Reading the Old Testament – Flood


Obviously, the story of a catastrophic flood and Noah’s Ark in chapters 6,7,8, and 9 of the book of Genesis is not a description of a specific world-wide event that actually happened. There was no such event recorded in any archeological finding. It might have been based on a historical experience in a place like Egypt, Babylon (present day Iraq), or Armenia (Mount Ararat is in Armenia). In highschool history lessons, I learned that experience of frequent flooding caused rapid development of civilization in places like China and Egypt. They had to cope with and survive repeated natural disasters, thus helped them to develop science and technology in the earliest human history.

Algebra and Trigonometry were invented and developed in Egypt in order to ensure property rights after devastation where everything was wiped away. Food production was enhanced enormously because floods brought fertile soil from high-lands. Food became abundant. Economy grew fast and population as well. People became affluent. Thus many forms of culture a mark of the civilized society such as artistic and literal culture developed consequently. This is the reason the earliest civilizations were found in flood prone regions of the world, such as China, Egypt, India, and Mesopotamia.

Noah’s Arc represents such a development; building of a big ship and food production. The dove brought back an olive branch when rains stopped. Do you know that this story is the earliest mention of ‘wine’ in the Bible? Olive and grapes are still major cash crops in the Middle East. Noah got drunk and boys were so ashamed of their father’s drunken nakedness. He probably left the left-over grape juice over-night, which became alcoholic. He probably didn’t know.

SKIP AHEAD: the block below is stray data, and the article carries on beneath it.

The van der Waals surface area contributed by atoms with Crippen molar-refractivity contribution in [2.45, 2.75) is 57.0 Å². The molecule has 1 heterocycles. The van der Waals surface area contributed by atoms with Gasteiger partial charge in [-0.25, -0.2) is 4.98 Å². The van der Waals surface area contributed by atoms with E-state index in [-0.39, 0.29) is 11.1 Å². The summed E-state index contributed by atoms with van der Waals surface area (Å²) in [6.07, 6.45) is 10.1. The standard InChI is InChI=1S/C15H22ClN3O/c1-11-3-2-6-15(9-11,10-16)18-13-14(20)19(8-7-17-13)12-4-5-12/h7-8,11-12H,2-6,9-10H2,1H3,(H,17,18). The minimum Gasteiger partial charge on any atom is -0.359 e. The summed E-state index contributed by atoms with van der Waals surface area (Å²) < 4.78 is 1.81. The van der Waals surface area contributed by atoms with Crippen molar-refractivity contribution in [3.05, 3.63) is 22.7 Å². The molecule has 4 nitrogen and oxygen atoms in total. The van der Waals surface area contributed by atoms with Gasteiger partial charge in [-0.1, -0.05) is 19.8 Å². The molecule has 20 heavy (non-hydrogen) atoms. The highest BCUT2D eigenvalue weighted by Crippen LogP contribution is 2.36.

I want to encourage you to think about the meaning of what the Bible deals with natural disasters. The insurance industry calls it “Act of God”. Why God allows such tragedies to happen Or does God have anything to do with it? Think about the recent catastrophes: earthquakes in Haiti, New Zealand, Japan, and Turkey; or tsunami in Indonesia and Japan, or hurricane in New Orleans. Was God responsible? Were they the sign of the wrath of God for corruption of people?

The ancient Hebrews obviously thought so; the act of God, or punishment. Some fundamentalist TV evangelists like Jerry Falwell suggested that: “Indonesians are Muslims. So God punished them.” Or “New Orleans is a sinful city.” Etc, etc. Do you really believe that natural disasters are punishments from God? How do you answer people who ask, “Why does God do this to me?” If you don’t, how should you understand Noah’s story?

There are other tidbits that may be interesting to think about. What about angels (or heavenly beings) falling in love with beautiful human girls, which God obviously didn’t like? Were the animals who perished with sinful people in the flood also sinful? It sounds so unfair! Or what about the ages of people. Did Noah actually lived more than 600 years? If you believe the account of the Bible is the historical facts, you have to struggle also with the question of incest. How did Cain and Abel produce their children? There was no other humans other than their parents, Adam and Eve.



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